28mm Post Apocalypse.  This has been an ongoing project for many years, and I've only touched the tip of the iceberg.  The period will be addressed as a series of terrain pieces and miniature factions added as needed to develop my campaign.  I can see spending 2-3 months per year for several years to get this period developed.

Of these, I can currently put seven of the periods on the tabletop in some form, without any further work, so most of this is filling out the scope of the periods/conflicts.  

For now the goal will be to focus only on these ten periods, putting everything else on back burner until a period is "completed", at which point, I can choose to add one of the back burner projects to the group of ten, or to simply focus on the remaining periods on the list.  I'll decide which route to go, when I get to that point.  

I'm hoping that this approach will allow me to balance completing projects with playing more often, as I find that I often have a sense of needing to "complete" all of my projects before playing.  I'm also thinking that by the time significant progress is made on these periods, that the sparkle of some of the back burner periods and projects will not be so bright, maybe making it easier to let go of a few things.

It may still seem like a pretty brood approach (or maybe just plain silly), but for awhile at least, narrows the scope of work to just over a fifth of the projects, and just over a quarter of the periods that I've started.

Saturday, August 20, 2022

Full Circle With Heritage's Panzertroops

Over forty years ago, a friend invited me to play my first miniatures game, Panzertroops, published by Heritage Miniatures.  The game came boxed with 15mm WWII American and German miniatures,  but the local shop didn't carry much of the line beyond the boxed game, and we opted for the cheaper, and slightly more readily available 1/72 kits and plastic figures at the time.

This resulted in my fielding M3 halftracks, Stuarts, and Lees against Panzer IIIs and Jagdpanthers for the most part.  I don't remember ever winning a game, but on one or two occasions, I did manage to get a bazooka shot on Jagdpanther, which was just about as good.

Panzertroops gave you the tools to add stats for additional vehicles and weapons not included in the rules, and we expanded the game accordingly.  After a couple of years, we moved on to other rules and scales, and shortly after that, I began writing my own rules.  

Though I never owned the boxed game, I do still have my bad photocopy of the rules, and recently, I stumbled onto an original copy of the rules on the web.  Eight pages include all of the rules and painting guides for the US and German figs that were included in the box.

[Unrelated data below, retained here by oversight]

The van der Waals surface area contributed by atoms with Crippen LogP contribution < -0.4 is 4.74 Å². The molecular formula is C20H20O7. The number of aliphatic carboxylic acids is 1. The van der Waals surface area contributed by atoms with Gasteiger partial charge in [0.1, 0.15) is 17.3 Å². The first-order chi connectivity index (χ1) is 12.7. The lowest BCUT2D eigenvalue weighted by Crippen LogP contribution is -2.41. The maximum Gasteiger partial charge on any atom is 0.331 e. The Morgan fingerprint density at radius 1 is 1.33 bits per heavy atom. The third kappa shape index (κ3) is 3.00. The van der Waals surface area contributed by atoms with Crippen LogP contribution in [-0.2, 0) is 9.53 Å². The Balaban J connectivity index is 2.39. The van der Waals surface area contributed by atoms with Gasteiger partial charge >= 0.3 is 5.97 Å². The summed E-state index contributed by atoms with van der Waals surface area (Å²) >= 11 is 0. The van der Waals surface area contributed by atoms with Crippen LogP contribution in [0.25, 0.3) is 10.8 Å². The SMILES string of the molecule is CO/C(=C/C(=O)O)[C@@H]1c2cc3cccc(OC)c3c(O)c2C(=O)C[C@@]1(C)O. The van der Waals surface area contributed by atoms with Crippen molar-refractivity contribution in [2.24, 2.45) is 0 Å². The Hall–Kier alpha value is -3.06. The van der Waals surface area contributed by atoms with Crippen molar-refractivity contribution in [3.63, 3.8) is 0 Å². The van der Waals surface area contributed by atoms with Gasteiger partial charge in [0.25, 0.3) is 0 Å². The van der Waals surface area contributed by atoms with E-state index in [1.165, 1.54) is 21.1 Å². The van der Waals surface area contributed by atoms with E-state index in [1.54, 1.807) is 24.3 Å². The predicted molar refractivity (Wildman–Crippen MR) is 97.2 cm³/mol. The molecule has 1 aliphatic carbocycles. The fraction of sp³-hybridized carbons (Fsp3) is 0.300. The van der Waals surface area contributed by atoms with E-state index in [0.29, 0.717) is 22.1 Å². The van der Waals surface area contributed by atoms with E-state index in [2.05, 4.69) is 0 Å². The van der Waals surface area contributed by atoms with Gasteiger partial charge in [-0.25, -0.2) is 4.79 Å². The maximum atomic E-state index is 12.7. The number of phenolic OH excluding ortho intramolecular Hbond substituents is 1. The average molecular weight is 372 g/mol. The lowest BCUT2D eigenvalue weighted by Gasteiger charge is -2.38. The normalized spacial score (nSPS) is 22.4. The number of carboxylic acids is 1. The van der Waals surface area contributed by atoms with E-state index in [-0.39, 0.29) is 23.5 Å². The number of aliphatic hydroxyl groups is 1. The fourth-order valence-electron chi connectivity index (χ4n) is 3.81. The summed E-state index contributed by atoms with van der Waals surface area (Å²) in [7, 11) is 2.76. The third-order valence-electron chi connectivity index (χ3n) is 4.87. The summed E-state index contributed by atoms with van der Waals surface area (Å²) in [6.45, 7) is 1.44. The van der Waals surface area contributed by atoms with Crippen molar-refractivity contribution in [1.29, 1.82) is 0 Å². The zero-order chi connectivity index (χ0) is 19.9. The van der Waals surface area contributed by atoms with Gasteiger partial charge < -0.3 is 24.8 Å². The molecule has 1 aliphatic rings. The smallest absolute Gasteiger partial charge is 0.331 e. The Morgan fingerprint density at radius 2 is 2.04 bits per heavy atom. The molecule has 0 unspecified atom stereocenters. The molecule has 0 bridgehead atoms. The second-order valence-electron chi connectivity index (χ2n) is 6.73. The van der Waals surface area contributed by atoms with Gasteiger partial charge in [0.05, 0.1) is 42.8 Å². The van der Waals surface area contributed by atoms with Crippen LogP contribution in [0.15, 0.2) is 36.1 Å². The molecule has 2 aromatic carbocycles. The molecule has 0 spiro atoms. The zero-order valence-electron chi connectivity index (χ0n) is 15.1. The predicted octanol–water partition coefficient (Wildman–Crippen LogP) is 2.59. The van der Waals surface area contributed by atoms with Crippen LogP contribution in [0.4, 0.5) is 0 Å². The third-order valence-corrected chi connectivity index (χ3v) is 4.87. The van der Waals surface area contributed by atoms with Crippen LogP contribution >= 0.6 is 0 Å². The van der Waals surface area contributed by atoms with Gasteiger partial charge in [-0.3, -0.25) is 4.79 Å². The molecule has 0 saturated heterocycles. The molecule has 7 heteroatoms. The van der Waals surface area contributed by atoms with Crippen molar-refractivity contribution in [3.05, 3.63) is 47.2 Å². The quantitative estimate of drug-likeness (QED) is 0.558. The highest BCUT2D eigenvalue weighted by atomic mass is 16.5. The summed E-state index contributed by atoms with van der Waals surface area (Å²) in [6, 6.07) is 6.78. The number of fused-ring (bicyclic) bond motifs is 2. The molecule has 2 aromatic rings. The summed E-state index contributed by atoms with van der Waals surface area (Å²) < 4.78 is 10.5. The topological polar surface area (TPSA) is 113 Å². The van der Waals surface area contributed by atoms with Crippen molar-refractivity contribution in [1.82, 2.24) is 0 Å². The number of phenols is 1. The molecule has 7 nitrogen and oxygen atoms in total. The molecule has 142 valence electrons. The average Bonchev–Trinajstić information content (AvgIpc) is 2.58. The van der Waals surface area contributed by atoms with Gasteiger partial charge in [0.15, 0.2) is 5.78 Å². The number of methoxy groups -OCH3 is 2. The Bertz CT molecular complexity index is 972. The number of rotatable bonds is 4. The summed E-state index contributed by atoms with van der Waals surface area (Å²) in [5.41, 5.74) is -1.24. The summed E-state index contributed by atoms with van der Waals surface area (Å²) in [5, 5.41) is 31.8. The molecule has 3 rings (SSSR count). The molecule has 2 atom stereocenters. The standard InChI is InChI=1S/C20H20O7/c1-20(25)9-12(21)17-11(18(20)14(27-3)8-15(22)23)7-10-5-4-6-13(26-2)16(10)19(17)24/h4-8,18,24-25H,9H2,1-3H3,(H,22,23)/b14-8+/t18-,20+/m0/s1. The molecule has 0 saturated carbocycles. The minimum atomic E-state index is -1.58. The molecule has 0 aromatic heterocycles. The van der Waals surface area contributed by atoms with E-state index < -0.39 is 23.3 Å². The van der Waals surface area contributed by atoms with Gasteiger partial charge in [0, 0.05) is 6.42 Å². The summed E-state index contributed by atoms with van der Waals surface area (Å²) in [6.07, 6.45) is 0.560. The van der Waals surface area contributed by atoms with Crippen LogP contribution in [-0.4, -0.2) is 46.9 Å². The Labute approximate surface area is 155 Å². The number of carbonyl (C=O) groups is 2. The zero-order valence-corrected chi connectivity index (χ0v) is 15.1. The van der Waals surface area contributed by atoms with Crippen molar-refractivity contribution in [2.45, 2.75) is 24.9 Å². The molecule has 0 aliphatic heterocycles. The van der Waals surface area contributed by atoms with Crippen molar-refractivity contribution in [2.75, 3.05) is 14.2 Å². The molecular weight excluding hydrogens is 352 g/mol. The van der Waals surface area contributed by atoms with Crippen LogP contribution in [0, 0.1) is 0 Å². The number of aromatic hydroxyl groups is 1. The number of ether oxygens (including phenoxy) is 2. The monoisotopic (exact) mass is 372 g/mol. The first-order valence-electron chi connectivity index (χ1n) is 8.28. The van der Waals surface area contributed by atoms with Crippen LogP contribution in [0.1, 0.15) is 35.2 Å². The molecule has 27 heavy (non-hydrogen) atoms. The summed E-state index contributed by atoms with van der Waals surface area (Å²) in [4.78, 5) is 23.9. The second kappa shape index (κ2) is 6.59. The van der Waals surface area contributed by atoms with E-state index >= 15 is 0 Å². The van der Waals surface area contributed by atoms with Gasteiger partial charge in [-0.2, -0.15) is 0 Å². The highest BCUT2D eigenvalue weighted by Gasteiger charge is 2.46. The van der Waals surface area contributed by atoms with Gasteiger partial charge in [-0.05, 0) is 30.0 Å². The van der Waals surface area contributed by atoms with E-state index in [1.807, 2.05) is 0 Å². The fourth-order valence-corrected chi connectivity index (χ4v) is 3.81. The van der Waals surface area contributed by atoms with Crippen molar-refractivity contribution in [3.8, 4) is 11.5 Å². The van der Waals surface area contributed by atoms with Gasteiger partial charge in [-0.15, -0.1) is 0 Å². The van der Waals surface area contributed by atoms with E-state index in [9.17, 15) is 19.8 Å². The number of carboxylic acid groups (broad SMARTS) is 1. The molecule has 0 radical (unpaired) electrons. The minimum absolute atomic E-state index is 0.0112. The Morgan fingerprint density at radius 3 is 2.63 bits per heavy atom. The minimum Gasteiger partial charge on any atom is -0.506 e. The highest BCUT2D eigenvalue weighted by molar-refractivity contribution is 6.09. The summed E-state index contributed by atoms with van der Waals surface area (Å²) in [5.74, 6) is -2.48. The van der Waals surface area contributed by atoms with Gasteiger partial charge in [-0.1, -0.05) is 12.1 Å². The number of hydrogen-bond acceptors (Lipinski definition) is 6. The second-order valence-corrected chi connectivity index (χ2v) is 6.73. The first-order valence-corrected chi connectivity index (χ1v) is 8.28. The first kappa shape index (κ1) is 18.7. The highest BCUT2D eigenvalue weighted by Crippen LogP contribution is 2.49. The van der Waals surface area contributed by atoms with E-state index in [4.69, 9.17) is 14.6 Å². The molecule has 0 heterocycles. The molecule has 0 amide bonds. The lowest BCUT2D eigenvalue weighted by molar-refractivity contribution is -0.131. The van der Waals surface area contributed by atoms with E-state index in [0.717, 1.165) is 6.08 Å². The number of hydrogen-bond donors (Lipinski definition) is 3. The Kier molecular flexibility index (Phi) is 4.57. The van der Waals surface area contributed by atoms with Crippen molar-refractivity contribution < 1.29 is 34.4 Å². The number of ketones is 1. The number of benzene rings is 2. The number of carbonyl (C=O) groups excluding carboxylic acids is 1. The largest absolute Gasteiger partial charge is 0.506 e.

As it happens, I did eventually get into 15mm WWII miniatures in the late 1980s, via Quality Castings, which happened to be an expanded version of the old Heritage line.   So, when I finish my current big non-hobby project that's sucking up all of my time, I plan to finally play a WWII game of Panzertroops rules, and with the 15mm miniaturess for which they were intended.

I wish that we had taken a couple of photos of one of those early games, played on a small table in Mark's basement on terrain constructed of paperback books with a couple of HO scale apple and pine trees from my model railroad stuff.

I'll be sure to take a couple of pics this time around.

Saturday, July 23, 2022

Can't Get a Break

I've only managed about 30 minutes of hobby time since my last post, and besides a limited reading of hobby blogs, the only other hobby activity in recent weeks was contacting a manufacturer to ask about the status of an early June order for some 15mm vehicles that hadn't shown up.

They quickly discovered a snafu, resolved it, and sent the order.  On arrival, I discovered that I had made an error.  I ordered the miniatures having read that they were made of resin, thinking "cast in resin", but they are in fact printed in resin.  I'm the one gamer that is not a big fan of printed miniatures, and would not have ordered these had I realized that they were printed, as the extremely light weight, and stepped layers from the printing process are both issues for me.  So despite the high quality of detail, I was a bit let down by the models.  Live and learn.

But these models weren't done, adding further to my learning curve.  Another problem that I hadn't considered; the undersides (all lower hull and tires) of half of the vehicles are not completely cured, and are extremely sticky, almost liquid.  I can press a finger tip into them and leave a finger print, or have a finger puppet.  My choice. 

Otherwise, life has thrown another curve at me, so I'm looking at another four weeks of even less hobby time.  Hopefully I can come back to the hobby by the end of August, by which time I figure that I should be full of hobby mojo.   And though I whine about these inconveniences here, I'm keeping it all in perspective.  I see a lot of other people out there dealing with serious health issues, major financial problems, etc.  Things could be a lot worse, and I'm thankful that in the big picture, I'm doing okay.

For now, I'll leave you with this:

My "current" project and dust collector.  
Mama's Farm, a 28mm communal post apocalyptic farm.

Hope you are all having a great summer, and best of luck to you.  As the big guy once said, "I'll be back!"